Photo by Andy Jacobsohn/OMD Coming off Dwight Howard's controver..."/> Photo by Andy Jacobsohn/OMD Coming off Dwight Howard's controver..."/> Photo by Andy Jacobsohn/OMD Coming off Dwight Howard's controver..."/>

Examining Dwight Howard’s offensive, defensive performance in Game 6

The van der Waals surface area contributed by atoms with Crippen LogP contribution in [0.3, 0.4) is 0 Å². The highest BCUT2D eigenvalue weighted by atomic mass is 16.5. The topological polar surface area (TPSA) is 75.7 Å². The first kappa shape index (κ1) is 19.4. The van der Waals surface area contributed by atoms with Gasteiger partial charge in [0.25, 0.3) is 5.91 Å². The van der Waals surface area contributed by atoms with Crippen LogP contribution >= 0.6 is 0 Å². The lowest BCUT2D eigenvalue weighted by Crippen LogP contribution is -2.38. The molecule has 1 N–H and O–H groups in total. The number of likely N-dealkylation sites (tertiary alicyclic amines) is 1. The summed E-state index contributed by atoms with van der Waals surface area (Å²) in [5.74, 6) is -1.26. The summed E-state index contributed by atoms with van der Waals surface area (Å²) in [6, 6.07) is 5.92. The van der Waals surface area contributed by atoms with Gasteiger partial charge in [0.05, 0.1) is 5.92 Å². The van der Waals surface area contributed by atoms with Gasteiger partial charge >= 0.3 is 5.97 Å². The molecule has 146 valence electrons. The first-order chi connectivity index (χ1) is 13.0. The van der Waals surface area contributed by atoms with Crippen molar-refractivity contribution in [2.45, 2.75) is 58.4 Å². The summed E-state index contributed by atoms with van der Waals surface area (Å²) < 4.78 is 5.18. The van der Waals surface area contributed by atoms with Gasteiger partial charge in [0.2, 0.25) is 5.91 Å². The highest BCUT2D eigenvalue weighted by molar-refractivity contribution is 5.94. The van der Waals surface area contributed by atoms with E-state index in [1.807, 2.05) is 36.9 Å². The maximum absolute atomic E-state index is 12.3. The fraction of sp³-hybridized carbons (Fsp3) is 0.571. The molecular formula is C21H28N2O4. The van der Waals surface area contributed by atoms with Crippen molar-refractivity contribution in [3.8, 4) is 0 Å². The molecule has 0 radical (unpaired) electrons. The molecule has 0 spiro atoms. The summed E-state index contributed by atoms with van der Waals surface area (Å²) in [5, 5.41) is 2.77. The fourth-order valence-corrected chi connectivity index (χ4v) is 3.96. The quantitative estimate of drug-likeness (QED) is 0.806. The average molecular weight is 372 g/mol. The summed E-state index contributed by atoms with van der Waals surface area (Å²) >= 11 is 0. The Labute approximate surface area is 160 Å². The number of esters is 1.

Photo by Andy Jacobsohn/OMD Coming off Dwight Howard’s controversial comments on his lack of attention on offense, the Orlando Magic looked to get the big guy the ball in Thursday night’s 83-75 victory over the Celtics. Howard touched the ball more than he has all series – and created a lot of his own touches with 10 offensive rebounds – putting together his biggest game of the series. He scored the first eight points for Orlando, and he continued to touch the ball throughout the contest. Here’s a look at Howard’s touches throughout the series. Dwight Howard’s touches in the paint Game 1: 24 touches, 16 points Game 2: 20 touches, 12 points Game 3: 18 touches, 17 points Game 4: 20 touches, 23 points Game 5: 17 touches, 12 points Game 6: 34 touches, 23 points Clearly, Game 4 was his most efficient game, averaging more than a point per touch. In Game 6, a good chunk of his points came off offensive rebounds, and that’s the way it should be. As a first option in the post, Howard isn’t dominant (or the least bit efficient) yet – at least not against elite defensive teams like Boston. But when he’s working on the boards, cleaning up messes, picking up his teammates – that’s when the Magic are at their best. At the same time, though, Howard in the post is a stable offensive weapon that is always there in the half-court game. When the offense is struggling, a throw into Howard for a quick jump hook isn’t the worst thing in the world. The key is for Howard not to force anything. When he hasn’t gotten the ball in a while, it seems like he pushes to get a shot, even if it’s not there. We’ve seen it happen a couple times on ugly hook shots that were either blocked by Perkins or missed the rim all-together. Part of this problem can be solved by making Howard feel like he’s part of the offense – and part of the problem is that Howard’s post-moves are still pretty average. Shifting gears, Howard is getting a lot of positive feedback for his defensive showing in Game 6, but is that a bit overblown? Here’s how the Celtics shot when challenging Howard: Celtics when guarded by Dwight Howard in Game 6 Pierce: 3-4, 6 points, 0 blocks Perkins: 4-7, 8 points, 1 block Davis: 2-3, 4 points, 1 block Rondo: 3-5, 6 points, 1 block Allen: 0-1, 0 point, 0 blocks The Celtics clearly made a concerted effort to attack Howard. Perkins’ 4-for-7 is a bit misleading because many of those points came when Howard was helping out on another defender. But Pierce, Rondo and Davis had some success going right at Howard and trying to draw fouls. Overall, though, the Celtics were kept out of the paint – and that was good news for Orlando, which got inspired defensive play from the perimeter defenders. The Celtics made 17 of 49 outside shots, a showing the Magic will take every time out. We’ve seen what Howard can do when he plays the best he can. The Magic are going to need that in Game 7. “Game 7 will all come down to energy and effort,” Howard said. “Who goes out there and plays the hardest for 48 minutes. And we’re realizing that as a team that’s what we have to do in order to win.” Credit ESPN Stats and Information for the research. UPDATE: Check out this video at Seven Seconds or Mess, examining Howard’s offensive game. It’s well put together and offers some brutally honest opinion on Howard. While some of the conclusions are a bit unfair (for instance, SSOM slams Howard’s post game, but Howard has absolutely dominated in the post at times this season. Perkins defends Howard better than anyone except Yao Ming) but it’s very good.